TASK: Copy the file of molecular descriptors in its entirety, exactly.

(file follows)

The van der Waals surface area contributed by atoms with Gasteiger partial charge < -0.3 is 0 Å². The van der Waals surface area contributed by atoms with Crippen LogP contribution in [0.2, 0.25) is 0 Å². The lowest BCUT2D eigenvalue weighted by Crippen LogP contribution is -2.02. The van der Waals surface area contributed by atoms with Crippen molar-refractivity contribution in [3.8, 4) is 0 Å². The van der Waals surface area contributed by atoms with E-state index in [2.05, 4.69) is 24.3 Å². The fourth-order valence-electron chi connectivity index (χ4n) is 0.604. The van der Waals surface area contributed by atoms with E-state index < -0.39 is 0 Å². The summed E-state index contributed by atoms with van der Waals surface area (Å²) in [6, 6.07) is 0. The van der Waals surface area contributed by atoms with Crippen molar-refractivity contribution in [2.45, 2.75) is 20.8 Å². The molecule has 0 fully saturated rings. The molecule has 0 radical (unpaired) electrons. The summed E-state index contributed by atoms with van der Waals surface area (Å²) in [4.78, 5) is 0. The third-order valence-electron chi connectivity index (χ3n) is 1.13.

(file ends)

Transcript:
The van der Waals surface area contributed by atoms with Gasteiger partial charge < -0.3 is 0 Å². The van der Waals surface area contributed by atoms with Crippen LogP contribution in [0.2, 0.25) is 0 Å². The lowest BCUT2D eigenvalue weighted by Crippen LogP contribution is -2.02. The van der Waals surface area contributed by atoms with Crippen molar-refractivity contribution in [3.8, 4) is 0 Å². The van der Waals surface area contributed by atoms with E-state index in [2.05, 4.69) is 24.3 Å². The fourth-order valence-electron chi connectivity index (χ4n) is 0.604. The van der Waals surface area contributed by atoms with E-state index < -0.39 is 0 Å². The summed E-state index contributed by atoms with van der Waals surface area (Å²) in [6, 6.07) is 0. The van der Waals surface area contributed by atoms with Crippen molar-refractivity contribution in [2.45, 2.75) is 20.8 Å². The molecule has 0 fully saturated rings. The molecule has 0 radical (unpaired) electrons. The summed E-state index contributed by atoms with van der Waals surface area (Å²) in [4.78, 5) is 0. The third-order valence-electron chi connectivity index (χ3n) is 1.13.